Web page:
The most privileged security: mortgage – finance and banking


A pledge on real estate is called either a mortgage or a mortgage (hypotheca). In this article, pledging real estate as a mortgage under Turkish law is discussed as it is the type of collateral most preferred by creditors to secure an extended loan.

I. Types of mortgage loans

Turkish law separates mortgages into two groups: (i) principal amount mortgages and (ii) limited amount mortgages.

(i) Principal amount of the mortgage

A principal amount mortgage is issued to secure an existing debt of a determinable amount. It also functions as an acknowledgment of an unconditional debt by the holder of a mortgage. Regardless of the total amount payable on a mortgage, a principle amount mortgage limits collectibles to the following:

  • the principal amount of the debt
  • interest and default interest
  • costs and expenses related to enforcement proceedings and insurance premium payments made by the creditor / mortgagee.

Other expenses and debts not listed above are treated as unsecured debts for the creditor / mortgagee.

In addition, in a principle amount mortgage, the amount of the debt and the interest rate (if it is higher than the interest rate determined by law) must be registered with the relevant title deeds register.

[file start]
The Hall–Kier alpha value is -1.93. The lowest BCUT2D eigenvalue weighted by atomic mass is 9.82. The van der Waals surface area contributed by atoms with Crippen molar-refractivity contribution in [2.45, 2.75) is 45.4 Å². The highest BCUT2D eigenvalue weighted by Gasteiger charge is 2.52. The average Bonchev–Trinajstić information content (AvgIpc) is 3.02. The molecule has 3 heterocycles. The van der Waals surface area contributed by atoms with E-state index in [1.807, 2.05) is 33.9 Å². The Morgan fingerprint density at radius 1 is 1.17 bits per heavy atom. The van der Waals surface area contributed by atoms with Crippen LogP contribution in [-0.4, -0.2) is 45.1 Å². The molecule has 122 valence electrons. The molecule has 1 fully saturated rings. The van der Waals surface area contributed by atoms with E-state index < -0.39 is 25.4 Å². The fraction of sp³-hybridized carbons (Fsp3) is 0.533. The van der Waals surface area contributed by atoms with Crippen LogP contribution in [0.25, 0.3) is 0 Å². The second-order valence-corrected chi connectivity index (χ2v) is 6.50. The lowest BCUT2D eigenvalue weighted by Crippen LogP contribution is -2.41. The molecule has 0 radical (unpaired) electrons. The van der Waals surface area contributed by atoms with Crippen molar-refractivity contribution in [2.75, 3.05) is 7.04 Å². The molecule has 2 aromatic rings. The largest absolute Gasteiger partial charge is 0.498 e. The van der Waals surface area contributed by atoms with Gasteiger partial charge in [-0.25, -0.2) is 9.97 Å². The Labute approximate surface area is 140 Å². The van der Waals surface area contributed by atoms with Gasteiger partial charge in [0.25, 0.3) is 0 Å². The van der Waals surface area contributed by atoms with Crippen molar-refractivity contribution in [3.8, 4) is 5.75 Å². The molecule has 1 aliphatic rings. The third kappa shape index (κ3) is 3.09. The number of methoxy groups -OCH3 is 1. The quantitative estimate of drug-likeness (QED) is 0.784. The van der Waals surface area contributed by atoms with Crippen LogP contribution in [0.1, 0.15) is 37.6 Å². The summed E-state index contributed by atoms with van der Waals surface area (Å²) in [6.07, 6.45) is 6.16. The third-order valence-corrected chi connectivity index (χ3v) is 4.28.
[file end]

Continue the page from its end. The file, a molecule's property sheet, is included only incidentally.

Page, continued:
(ii) Limited amount mortgage

A limited amount mortgage is established to secure a potential claim of an undetermined amount.

Unlike the aforementioned principle amount mortgage, in a limit amount mortgage, a limit is not applied to collectibles but is applied to the amount payable on the mortgaged asset. The ceiling of the recoverable sum is determined by mutual agreement between the parties when setting up the mortgage. An amount claimed in excess of the mutually determined limit is considered an unsecured debt, and the obligee is treated as unsecured for that excess amount.

For existing debt of a determinable amount, the parties may choose to issue both a principal amount mortgage and a limited amount mortgage. However, for a possible debt of an undetermined amount, a capital mortgage cannot be established.

In practice, the Banks as creditors establish a mortgage of a limited amount by defining the scope of the collateral as “the claims which have already been contracted or which will be contracted”. This is considered contrary to the principle of “certainty of the claim” in legal doctrine. In 2017, the Supreme Court of the Assembly of Civil Chambers ruled that a mortgage obtained in 2006 as security for an extended loan in 2007 was authorized.

II. Currency Name of the mortgage